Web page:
BASIC SPEED TRAINING WORKOUTS
The Basic Speed Training Workout is a starter’s program to building superior speed.
To begin to increase your current rate of speed, you’ll want to develop better stride length and frequency. The best overall way to accomplish this is to build functional strength for your entire body. Basically you want to build power, which translates in the ability to produce maximum amount of force in the shortest possible time period. Watch any sporting event that involves speed, and you’ll notice that the more powerful athletes have longer strides, spend less time on the ground, and can repeat their techniques more rapidly. The highest rate of acceleration will achieved in the first 10 strides you make, so the more power you develop the quicker you can hit top speed.
Before a speed training session, it is important to be sure your body is fully recovered from any previous workouts. If your body is fatigued or sore from previous workouts, you will not receive the maximum benefit from the workout and will put yourself at risk of injuring yourself. Just as critical is to ensure that you stretch and warm up properly for at least 10 minutes before a session. After stretching, jog a comfortable pace of approximately one-quarter mile to get your blood flowing and loosen your muscles. Finally, it is important to focus on proper running technique.
For the purpose of this basic speed training workout, we will focus on shorter distance sprints in the range of 10 to 30 meters.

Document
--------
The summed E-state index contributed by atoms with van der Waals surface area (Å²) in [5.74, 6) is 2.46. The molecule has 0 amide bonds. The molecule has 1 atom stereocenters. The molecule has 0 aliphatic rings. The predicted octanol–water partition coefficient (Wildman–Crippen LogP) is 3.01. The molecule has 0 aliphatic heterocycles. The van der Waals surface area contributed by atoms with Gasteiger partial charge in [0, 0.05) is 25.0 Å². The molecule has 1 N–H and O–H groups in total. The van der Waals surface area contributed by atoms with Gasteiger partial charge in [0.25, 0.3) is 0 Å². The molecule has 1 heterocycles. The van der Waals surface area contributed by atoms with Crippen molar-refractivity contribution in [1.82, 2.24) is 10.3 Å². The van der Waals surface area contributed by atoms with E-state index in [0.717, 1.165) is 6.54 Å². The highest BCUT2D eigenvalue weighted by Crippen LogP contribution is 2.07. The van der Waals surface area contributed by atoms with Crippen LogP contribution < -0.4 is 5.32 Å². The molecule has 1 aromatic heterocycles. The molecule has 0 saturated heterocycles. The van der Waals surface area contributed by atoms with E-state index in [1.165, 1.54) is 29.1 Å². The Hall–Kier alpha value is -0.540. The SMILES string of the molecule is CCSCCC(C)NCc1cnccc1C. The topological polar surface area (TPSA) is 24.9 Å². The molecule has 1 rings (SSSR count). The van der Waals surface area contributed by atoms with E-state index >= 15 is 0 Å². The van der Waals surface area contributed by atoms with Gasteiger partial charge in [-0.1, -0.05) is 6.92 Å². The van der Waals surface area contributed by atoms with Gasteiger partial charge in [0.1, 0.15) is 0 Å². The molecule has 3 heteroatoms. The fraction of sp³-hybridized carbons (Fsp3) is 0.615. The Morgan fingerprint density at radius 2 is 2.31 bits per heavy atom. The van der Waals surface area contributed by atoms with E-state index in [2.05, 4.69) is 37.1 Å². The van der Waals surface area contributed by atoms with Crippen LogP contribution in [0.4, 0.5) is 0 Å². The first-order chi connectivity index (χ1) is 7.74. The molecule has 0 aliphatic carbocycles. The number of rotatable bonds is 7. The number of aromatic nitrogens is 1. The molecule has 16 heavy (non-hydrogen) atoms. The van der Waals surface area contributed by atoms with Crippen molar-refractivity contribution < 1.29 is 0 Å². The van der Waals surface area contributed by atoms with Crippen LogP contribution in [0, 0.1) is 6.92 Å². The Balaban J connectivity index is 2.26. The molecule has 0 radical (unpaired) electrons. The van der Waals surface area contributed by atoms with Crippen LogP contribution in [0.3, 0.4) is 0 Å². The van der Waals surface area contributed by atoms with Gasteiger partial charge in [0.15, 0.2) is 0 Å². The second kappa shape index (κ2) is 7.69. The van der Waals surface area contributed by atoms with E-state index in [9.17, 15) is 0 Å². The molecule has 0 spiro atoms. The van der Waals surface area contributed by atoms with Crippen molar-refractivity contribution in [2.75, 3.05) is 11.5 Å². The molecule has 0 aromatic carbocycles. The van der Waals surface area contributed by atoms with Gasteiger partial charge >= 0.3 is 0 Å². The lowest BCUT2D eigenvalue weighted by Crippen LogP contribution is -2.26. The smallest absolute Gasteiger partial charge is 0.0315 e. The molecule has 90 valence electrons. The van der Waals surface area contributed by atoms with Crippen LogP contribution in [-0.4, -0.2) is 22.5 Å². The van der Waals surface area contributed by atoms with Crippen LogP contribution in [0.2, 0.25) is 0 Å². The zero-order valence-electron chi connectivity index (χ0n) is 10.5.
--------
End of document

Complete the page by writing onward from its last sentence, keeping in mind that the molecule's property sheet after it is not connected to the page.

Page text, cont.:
SPEED TRAINING EXERCISES
Acceleration Runs - From a starting position, sprint for 20 seconds. If possible, count your strides and try to beat your distance with fewer strides in subsequent tries. Run these 10 times, then take a two-minute break.
Butt-Kickers – From a jog, bring the heel of your lower leg up and tap your rear end. As the leg bends, the alternate knee should drive forward and come up. Run these 10 times, over a distance of 20 meters, then take a two-minute break.
Uphill Acceleration Runs – For this drill, look for a slight hill that offers an upward grade of at least 30-40 degrees. From a starting position, sprint up the hill for 20 seconds. If possible, count your strides and try to beat your distance with fewer strides in subsequent tries. Run these 10 times, then take a two-minute break.
Split-Squad Jumps – This drill is effective for increasing stride length. From a basic lunge position, keep your hands on your hips, jump straight into the air, and return to your original position. Immediately repeat the jump for a set of 10. The knee closest to the ground should never touch. Perform three sets of 10 jumps for each leg.
Resisted Speed Runs – These are excellent drills for increasing both stride frequency and overall power. Using a light rope or elastics, attach a weighted object such as a small tire or sled, that can be used to drag. Be sure not to attach something that is too heavy. An alternative is to use a weighted vest. Run these 10 times, approximately 20 meters, then take a two minute break.
That’s it for the basic workout. For advanced workouts focused on improving stride frequency and length, click here.
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